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how do you clean an undermount sink

swimmer58
January 18, 2011

I know this will seem silly and obsessive, but how do you clean an undermount sink? Does stuff collect in the crack between the countertop and the sink edge? Do you get leaks? Does the edge chip when you bang it with heavy pots and pans if you have a stone countertop? I've always had a topmount sink, and am struggling with the decision of which type to go with. There seems to be a better selection of undermount sinks these days. I'd appreciate any input -- Thanks

Comments (10)
  • plllog

    There is supposed to be sealing gunk between the sink and the counter, same as with a top mount sink, though on the inside, rather than outside. Yes, you can and should clean it. Just run your sponge or brush or whatever around the edge there. Stuff shouldn't collect there unless you have a big mess. Then you clean it up, as usual. :) Leaks can eventually happen, but if you regunk you're good to go. The edge can chip if you really bang on it. The type of stone determines how hard or easy it is to chip. It's not a constant occurrence, but stuff happens over time. Some stones are much more prone to chipping than others.

    I wouldn't be afraid of an undermount sink unless your crew are really careless.

  • swimmer58

    Thanks plllog -- thanks for the info -- I'm still being teased about the corn plant that sprouted in the dish drainer side of my double bowl sink a while back....I'm most definitely not a neat freak (that thing was pretty tall before someone noticed it....), but I can scrub and bleach my topmount sink whenever the spirit moves me. That sealing gunk might not hold up for me!

  • pharaoh

    There is a third option -flush mount. Not top mount, not bottom mount. Eliminates the gunk collection problem.

    There is a thin seam which gets siliconed. Wipe it down every day and you will never have gunk!

  • marcolo

    Had two undermounts, never had gunk. Never heard of it, either, until I read about it here and stuck my head in the sink to see if anything was there. I mean, if you have a copious vomiter in the house, or you regularly butcher whole piglets, I suppose you can get dirt under there. Otherwise, no.

    Top mounts are considered pretty dated. They are much harder to keep clean, because the rim picks up some serious gunk; plus there's no sweeping of pig guts--um, I mean, crumbs--off the counter into the sink.

  • ImaCurvyGrrl

    I previously had a top mount, but when we remodeled our current kitchen, we went with an undermount stainless steel sink and granite counters.

    We aren't the neatest crew and my husband splashes like a toddler in a tub when he does the dishes. And neither of us is careful of the granite (pots, pans, oven roasters banging the edges of the granite) and we haven't had a problem. No leaks around the sink, no cracks or chips on the granite.

    Cleaning the undermount is actually easier because I feel like we were always scrubbing where the edge of the top mount met the countertop. This way even if there IS any stuff where the undermount meets the countertop, you don't see it. But when you do one of your "thorough" cleans, you can clean there pretty easily.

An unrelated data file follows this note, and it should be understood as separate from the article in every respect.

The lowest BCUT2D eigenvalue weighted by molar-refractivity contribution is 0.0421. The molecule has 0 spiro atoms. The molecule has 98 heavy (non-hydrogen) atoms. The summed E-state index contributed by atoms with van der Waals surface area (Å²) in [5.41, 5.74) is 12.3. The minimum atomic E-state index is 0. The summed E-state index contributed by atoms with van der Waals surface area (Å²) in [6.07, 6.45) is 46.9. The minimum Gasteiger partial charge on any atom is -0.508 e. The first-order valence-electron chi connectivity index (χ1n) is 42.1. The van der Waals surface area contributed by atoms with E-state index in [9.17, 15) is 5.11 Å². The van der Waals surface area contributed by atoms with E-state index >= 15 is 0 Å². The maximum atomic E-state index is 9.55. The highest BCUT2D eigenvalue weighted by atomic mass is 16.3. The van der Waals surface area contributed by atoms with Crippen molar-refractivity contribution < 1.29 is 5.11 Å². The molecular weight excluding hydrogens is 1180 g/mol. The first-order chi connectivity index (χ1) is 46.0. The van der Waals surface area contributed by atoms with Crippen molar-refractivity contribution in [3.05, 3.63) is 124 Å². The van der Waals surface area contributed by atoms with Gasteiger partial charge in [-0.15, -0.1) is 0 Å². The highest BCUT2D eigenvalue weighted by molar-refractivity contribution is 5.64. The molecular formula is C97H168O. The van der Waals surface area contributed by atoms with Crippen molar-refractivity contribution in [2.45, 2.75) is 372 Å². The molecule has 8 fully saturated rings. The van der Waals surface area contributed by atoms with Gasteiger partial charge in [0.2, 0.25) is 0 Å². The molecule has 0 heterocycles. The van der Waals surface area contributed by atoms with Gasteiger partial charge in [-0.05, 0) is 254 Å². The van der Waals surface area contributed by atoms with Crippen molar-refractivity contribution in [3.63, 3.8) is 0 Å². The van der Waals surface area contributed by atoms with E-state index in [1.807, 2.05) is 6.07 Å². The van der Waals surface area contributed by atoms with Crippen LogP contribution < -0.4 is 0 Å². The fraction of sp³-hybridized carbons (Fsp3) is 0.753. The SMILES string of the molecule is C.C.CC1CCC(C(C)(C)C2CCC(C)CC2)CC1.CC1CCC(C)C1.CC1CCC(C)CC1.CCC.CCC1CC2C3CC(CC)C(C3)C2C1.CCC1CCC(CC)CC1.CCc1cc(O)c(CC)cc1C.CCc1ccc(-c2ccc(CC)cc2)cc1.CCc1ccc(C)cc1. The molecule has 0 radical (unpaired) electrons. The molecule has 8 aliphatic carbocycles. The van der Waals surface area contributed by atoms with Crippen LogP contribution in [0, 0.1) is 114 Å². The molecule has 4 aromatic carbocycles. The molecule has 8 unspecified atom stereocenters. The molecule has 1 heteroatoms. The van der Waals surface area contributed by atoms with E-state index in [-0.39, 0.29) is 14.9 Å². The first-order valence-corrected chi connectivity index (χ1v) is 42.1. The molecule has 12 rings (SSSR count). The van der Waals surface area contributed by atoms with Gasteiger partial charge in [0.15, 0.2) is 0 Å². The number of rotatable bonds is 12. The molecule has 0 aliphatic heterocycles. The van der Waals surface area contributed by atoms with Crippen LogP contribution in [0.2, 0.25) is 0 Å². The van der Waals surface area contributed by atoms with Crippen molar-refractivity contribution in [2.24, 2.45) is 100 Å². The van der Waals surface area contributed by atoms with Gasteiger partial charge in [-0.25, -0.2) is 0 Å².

Same for where the faucet is mounted...way more effort to keep that area clean on a top mount sink. With the undermount sink, wiping around the faucet / granite area is easy!

    Major vote for undermount sink here!

  • flwrs_n_co

    Doesn't how gunky the seal gets depend on what kind of reveal you have? What kind is best--positive, even, or negative? Also, not exactly related to gunk around a sink, but definitely related to undermount sinks, what happens if the sink needs to be replaced? Do counters have to be ripped out?

  • plllog

    Okay, I started the "gunk" thing. I wasn't talking about grime gunk, but caulk or plumber's putty or whatever gunk it is that they seal the sink with!!! The good thing to have. I think OP got that, but plant growing in sink? I'm not sure that there's any sink proof to that!!! Undermount shouldn't be any worse than any other kind of sink for that (assuming you also wouldn't be wiping down the rim of Pharaoh's flush mount either. Maybe not good in a super humid environment where fungus grows really easily.

  • Stacey Collins

    The kind of "gunk" plllog is talking about should be silicone caulk. It's a sealant and adhesive; it helps glue the sink to the stone and seals the joint as well.

  • beekeeperswife

    How often should we "re-gunk" our undermount sinks? Since we are talking about this...any rough ideas?

    And, do you need to "un-gunk" the old "gunk" first?

    Just curious.

  • brickeyee

    "How often should we "re-gunk" our undermount sinks?"

    A quality caulk (especially silicone) lasts a long time unless excessive scrubbing starts to remove it.

    If the joint is tight and the caulking done well (putting caulk on the rim of the sink before tightening it in place and then cleaning up the squeeze out) the seal should last almost indefinitely.
    It is not exposed to much of anything except on the sink side to water.

    Of course using a knife to try and scrape the joint clean will remove the seal.

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